Editors Blog

Are You Doing Your Part to Prevent Workplace Suicide?

August 14, 2014

Last week, comedian and legendary actor Robin Williams was found dead in his home, the victim of an apparent suicide. Williams, whose legacy will be forever intertwined with his iconic characters — Mrs. Doubtfire, Peter Pan, the Genie in Aladdin, and Popeye, to name a few — was 63 years old when he ended his life.

Williams’ unexpected death has thrust the subject of suicide into the spotlight on social media and in the news, perhaps because it’s almost inconceivable that someone who was so good at making people happy could be so sad that he no longer wanted to live. Maybe that juxtaposition is what makes his death even more jarring than other suicides.

Regardless, people are talking about suicide. Links to resources are popping up in Tweets and Facebook posts everywhere, and entertainment shows are flashing suicide hotline numbers across the screen, encouraging people to get help. But I can’t help thinking, shouldn’t we always be this aware of suicide? Shouldn’t we always be doing what we can to prevent it?

Which brings me to the HVAC industry. We all know this job can be tough. The hours aren’t always regular, the customers aren’t always the nicest, and the pay, at least in the beginning, isn’t always the greatest. And for those who have families, the time spent away from home working those odd hours can place extra stress on an already stressed-out employee.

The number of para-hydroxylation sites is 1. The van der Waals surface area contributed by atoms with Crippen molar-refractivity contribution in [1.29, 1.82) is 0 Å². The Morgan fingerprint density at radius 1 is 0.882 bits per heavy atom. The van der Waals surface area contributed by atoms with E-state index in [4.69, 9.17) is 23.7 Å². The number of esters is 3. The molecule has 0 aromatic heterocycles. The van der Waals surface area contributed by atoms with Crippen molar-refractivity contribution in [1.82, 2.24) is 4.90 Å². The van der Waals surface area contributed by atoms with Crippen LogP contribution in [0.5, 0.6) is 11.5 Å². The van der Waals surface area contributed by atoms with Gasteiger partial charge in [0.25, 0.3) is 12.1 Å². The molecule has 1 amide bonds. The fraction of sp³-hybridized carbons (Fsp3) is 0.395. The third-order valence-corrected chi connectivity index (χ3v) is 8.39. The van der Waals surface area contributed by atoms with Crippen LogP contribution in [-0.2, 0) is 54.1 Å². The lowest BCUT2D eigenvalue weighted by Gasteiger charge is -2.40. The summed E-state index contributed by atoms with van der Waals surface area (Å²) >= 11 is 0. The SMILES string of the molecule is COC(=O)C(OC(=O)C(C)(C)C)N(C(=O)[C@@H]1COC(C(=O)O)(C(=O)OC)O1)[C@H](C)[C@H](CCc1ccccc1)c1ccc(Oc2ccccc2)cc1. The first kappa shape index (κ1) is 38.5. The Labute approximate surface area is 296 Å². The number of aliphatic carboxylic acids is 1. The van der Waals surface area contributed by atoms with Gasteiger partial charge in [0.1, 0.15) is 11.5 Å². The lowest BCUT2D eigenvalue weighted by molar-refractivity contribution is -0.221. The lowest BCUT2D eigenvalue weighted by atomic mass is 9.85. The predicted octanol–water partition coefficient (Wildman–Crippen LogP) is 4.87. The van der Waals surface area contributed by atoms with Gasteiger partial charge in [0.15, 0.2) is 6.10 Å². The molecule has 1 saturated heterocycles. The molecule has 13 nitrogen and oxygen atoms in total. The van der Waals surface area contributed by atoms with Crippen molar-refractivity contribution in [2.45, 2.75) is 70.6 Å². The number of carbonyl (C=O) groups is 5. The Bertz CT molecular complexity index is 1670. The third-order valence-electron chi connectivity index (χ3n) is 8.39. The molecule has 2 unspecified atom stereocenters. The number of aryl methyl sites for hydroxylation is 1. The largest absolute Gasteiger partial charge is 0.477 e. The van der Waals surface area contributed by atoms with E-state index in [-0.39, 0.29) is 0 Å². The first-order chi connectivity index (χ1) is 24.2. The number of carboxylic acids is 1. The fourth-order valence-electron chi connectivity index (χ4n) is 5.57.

But what does this have to do with you? I’ll start by laying out a statistic: According to the CDC, the majority of suicide deaths in the U.S. are among working-age adults, especially men, between the ages of 24 and 64. I bet that describes the majority of your employees.

As a manager, you’re responsible for your employees, so you’re in a position to help them, should they need it. So, if you recognize any changes in your employees’ behaviors, talk to them. Take the risk. Say something. Talk to all your employees. Offer suicide prevention training at your office. Offer mental health screenings. Find ways to boost morale. Make suicide prevention resources available, and let your employees know you’re there for them. None of these things are hard to do, but if you take the time, you truly might just save a life. 

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